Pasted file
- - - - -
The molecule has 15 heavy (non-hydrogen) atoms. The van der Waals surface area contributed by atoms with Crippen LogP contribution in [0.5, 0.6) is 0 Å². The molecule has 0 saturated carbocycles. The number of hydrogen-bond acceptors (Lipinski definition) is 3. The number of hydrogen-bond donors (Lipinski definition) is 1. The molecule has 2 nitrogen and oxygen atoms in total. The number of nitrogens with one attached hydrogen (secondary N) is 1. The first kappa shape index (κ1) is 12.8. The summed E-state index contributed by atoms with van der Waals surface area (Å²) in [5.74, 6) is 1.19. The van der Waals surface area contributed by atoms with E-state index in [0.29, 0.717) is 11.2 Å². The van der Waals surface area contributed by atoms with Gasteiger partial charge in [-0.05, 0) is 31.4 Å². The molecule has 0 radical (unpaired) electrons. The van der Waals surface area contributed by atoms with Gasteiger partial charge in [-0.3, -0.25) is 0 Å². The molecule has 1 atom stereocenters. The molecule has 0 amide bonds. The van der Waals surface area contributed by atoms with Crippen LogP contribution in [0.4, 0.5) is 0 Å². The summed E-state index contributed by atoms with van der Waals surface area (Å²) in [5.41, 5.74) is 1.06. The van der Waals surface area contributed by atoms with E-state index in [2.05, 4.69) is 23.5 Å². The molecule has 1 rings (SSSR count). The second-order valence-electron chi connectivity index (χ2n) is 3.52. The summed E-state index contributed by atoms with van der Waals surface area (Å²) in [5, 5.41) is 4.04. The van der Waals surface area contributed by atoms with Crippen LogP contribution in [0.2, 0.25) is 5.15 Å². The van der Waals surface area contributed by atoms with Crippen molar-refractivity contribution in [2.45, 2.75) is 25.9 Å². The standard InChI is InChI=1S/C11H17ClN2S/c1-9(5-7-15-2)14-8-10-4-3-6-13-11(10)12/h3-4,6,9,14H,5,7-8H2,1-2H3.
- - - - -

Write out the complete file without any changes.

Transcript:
The molecule has 15 heavy (non-hydrogen) atoms. The van der Waals surface area contributed by atoms with Crippen LogP contribution in [0.5, 0.6) is 0 Å². The molecule has 0 saturated carbocycles. The number of hydrogen-bond acceptors (Lipinski definition) is 3. The number of hydrogen-bond donors (Lipinski definition) is 1. The molecule has 2 nitrogen and oxygen atoms in total. The number of nitrogens with one attached hydrogen (secondary N) is 1. The first kappa shape index (κ1) is 12.8. The summed E-state index contributed by atoms with van der Waals surface area (Å²) in [5.74, 6) is 1.19. The van der Waals surface area contributed by atoms with E-state index in [0.29, 0.717) is 11.2 Å². The van der Waals surface area contributed by atoms with Gasteiger partial charge in [-0.05, 0) is 31.4 Å². The molecule has 0 radical (unpaired) electrons. The van der Waals surface area contributed by atoms with Gasteiger partial charge in [-0.3, -0.25) is 0 Å². The molecule has 1 atom stereocenters. The molecule has 0 amide bonds. The van der Waals surface area contributed by atoms with Crippen LogP contribution in [0.4, 0.5) is 0 Å². The summed E-state index contributed by atoms with van der Waals surface area (Å²) in [5.41, 5.74) is 1.06. The van der Waals surface area contributed by atoms with E-state index in [2.05, 4.69) is 23.5 Å². The molecule has 1 rings (SSSR count). The second-order valence-electron chi connectivity index (χ2n) is 3.52. The summed E-state index contributed by atoms with van der Waals surface area (Å²) in [5, 5.41) is 4.04. The van der Waals surface area contributed by atoms with Crippen LogP contribution in [0.2, 0.25) is 5.15 Å². The van der Waals surface area contributed by atoms with Crippen molar-refractivity contribution in [2.45, 2.75) is 25.9 Å². The standard InChI is InChI=1S/C11H17ClN2S/c1-9(5-7-15-2)14-8-10-4-3-6-13-11(10)12/h3-4,6,9,14H,5,7-8H2,1-2H3.